Prognostic value of FGFR gene amplification in patients with different types of cancer: a systematic review and meta-analysis.
ABSTRACT: Fibroblast growth factor receptor (FGFR) gene amplification has been reported in different types of cancer. We performed an up-to-date meta-analysis to further characterize the prognostic value of FGFR gene amplification in patients with cancer.A search of several databases, including MEDLINE (PubMed), EMBASE, Web of Science, and China National Knowledge Infrastructure, was conducted to identify studies examining the association between FGFR gene amplification and cancer. A total of 24 studies met the inclusion criteria, and overall incidence rates, hazard risk (HR), overall survival, disease-free survival, and 95% confidence intervals (CIs) were calculated employing fixed- or random-effects models depending on the heterogeneity of the included studies.In the meta-analysis of 24 studies, the prevalence of FGFR gene amplification was FGFR1: 0.11 (95% CI: 0.08-0.13) and FGFR2: 0.04 (95% CI: 0.02-0.06). Overall survival was significantly worse among patients with FGFR gene amplification: FGFR1 [HR 1.57 (95% CI: 1.23-1.99); p?=?0.0002] and FGFR2 [HR 2.27 (95% CI: 1.73-3.00); p<0.00001].Current evidence supports the conclusion that the outcomes of patients with FGFR gene amplified cancers is worse than for those with non-FGFR gene amplified cancers.
Project description:PURPOSE:Various aberrations in the fibroblast growth factor receptor genes FGFR1, FGFR2, and FGFR3 are found in different cancers, including breast cancer (BC). This study analyzed the impact of FGFR amplification on the BC prognosis. METHODS:The study included 894 BC patients. The amplification rates of FGFR1, FGFR2, and FGFR3 were evaluated on tissue microarrays using fluorescence in situ hybridization (FISH). Associations between these parameters and prognosis were analyzed using multivariate Cox regression analyses. RESULTS:FGFR1 FISH was assessable in 503 samples, FGFR2 FISH in 447, and FGFR3 FISH in 562. The FGFR1 amplification rate was 6.6% (n?=?33). Increased FGFR2 copy numbers were seen in 0.9% (n?=?4); only one patient had FGFR3 amplification (0.2%). Most patients with FGFR1 amplification had luminal B-like tumors (69.7%, n?=?23); only 32.6% (n?=?153) of patients without FGFR1 amplification had luminal B-like BC. Other patient and tumor characteristics appeared similar between these two groups. Observed outcome differences between BC patients with and without FGFR1 amplification did not achieve statistical significance; however, there was a trend toward poorer distant metastasis-free survival in BC patients with FGFR1 amplification (HR?=?2.08; 95% CI 0.98 to 4.39, P?=?0.05). CONCLUSION:FGFR1 amplification occurs most frequently in patients with luminal B-like BC. The study showed a nonsignificant correlation with the prognosis, probably due to the small sample size. Further research is therefore needed to address the role of FGFR1 amplifications in early BC patients. FGFR2 and FGFR3 amplifications are rare in patients with primary BC.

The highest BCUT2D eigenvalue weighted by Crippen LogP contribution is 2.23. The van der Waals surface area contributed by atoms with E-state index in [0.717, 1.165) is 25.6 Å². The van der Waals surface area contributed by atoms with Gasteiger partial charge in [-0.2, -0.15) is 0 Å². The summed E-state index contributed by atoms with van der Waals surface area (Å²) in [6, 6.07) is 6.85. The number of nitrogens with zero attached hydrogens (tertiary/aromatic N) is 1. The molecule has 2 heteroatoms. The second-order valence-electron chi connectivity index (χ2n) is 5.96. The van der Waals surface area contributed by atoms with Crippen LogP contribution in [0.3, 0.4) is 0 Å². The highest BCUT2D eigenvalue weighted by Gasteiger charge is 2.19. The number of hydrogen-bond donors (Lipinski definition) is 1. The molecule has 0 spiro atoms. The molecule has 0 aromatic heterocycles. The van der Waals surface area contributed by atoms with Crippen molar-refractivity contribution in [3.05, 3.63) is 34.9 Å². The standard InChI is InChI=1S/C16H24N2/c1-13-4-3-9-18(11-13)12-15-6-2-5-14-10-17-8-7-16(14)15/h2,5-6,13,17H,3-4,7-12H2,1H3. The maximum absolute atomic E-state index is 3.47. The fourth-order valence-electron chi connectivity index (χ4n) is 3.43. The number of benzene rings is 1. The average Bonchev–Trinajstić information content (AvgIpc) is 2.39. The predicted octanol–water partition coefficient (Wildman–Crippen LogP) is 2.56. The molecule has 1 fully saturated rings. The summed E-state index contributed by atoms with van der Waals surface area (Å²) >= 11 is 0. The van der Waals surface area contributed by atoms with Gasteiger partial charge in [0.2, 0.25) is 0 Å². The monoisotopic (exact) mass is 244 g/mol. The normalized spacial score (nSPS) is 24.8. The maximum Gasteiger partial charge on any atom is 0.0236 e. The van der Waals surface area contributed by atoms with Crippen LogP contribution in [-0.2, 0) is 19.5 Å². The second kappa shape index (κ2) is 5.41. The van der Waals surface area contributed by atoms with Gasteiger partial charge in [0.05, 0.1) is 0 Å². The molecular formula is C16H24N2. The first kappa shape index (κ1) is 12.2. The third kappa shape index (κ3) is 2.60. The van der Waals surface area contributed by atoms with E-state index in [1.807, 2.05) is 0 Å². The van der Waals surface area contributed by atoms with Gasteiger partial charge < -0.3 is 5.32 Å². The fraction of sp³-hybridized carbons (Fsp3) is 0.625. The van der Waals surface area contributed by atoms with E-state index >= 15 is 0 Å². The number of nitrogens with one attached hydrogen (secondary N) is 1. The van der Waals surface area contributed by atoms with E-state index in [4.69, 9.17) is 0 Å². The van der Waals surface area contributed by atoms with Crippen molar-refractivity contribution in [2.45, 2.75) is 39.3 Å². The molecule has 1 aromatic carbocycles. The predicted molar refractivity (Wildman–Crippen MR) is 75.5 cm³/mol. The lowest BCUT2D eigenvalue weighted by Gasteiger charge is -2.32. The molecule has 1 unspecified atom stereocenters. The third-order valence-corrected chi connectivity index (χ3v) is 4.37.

Project description:Metastatic colorectal cancer (CRC) remains a leading cause of cancer related deaths. Patients with oligometastatic liver disease represent a clinical subgroup with heterogeneous course. Until now, biomarkers to characterize outcome and therapeutic options have not been fully established.We investigated the prevalence of FGFR alterations in a total of 140 primary colorectal tumors and 63 liver metastases of 55 oligometastatic CRC patients. FGF receptors (FGFR1-4) and their ligands (FGF3, 4 and 19) were analyzed for gene amplifications and rearrangements as well as for RNA overexpression in situ. Results were correlated with clinico-pathologic data and molecular subtypes.Primary tumors showed FGFR1 (6.3%) and FGF3,4,19 (2.2%) amplifications as well as FGFR1 (10.1%), FGFR2 (5.5%) and FGFR3 (16.2%) overexpression. In metastases, we observed FGFR1 amplifications (4.8%) as well as FGFR1 (8.5%) and FGFR3 (14.9%) overexpression. Neither FGFR2-4 amplifications nor gene rearrangements were observed. FGFR3 overexpression was significantly associated with shorter overall survival in metastases (mOS 19.9 vs. 47.4 months, HR=3.14, p=0.0152), but not in primary CRC (HR=1.01, p=0.985). Although rare, also FGFR1 amplification was indicative of worse outcome (mOS 12.6 vs. 47.4 months, HR=8.83, p=0.00111).We provide the so far most comprehensive analysis of FGFR alterations in primary and metastatic CRC. We describe FGFR3 overexpression in 15% of CRC patients with oligometastatic liver disease as a prognosticator for poor outcome. Recently FGFR3 overexpression has been shown to be a potential therapeutic target. Therefore, we suggest focusing on this subgroup in upcoming clinical trials with FGFR-targeted therapies.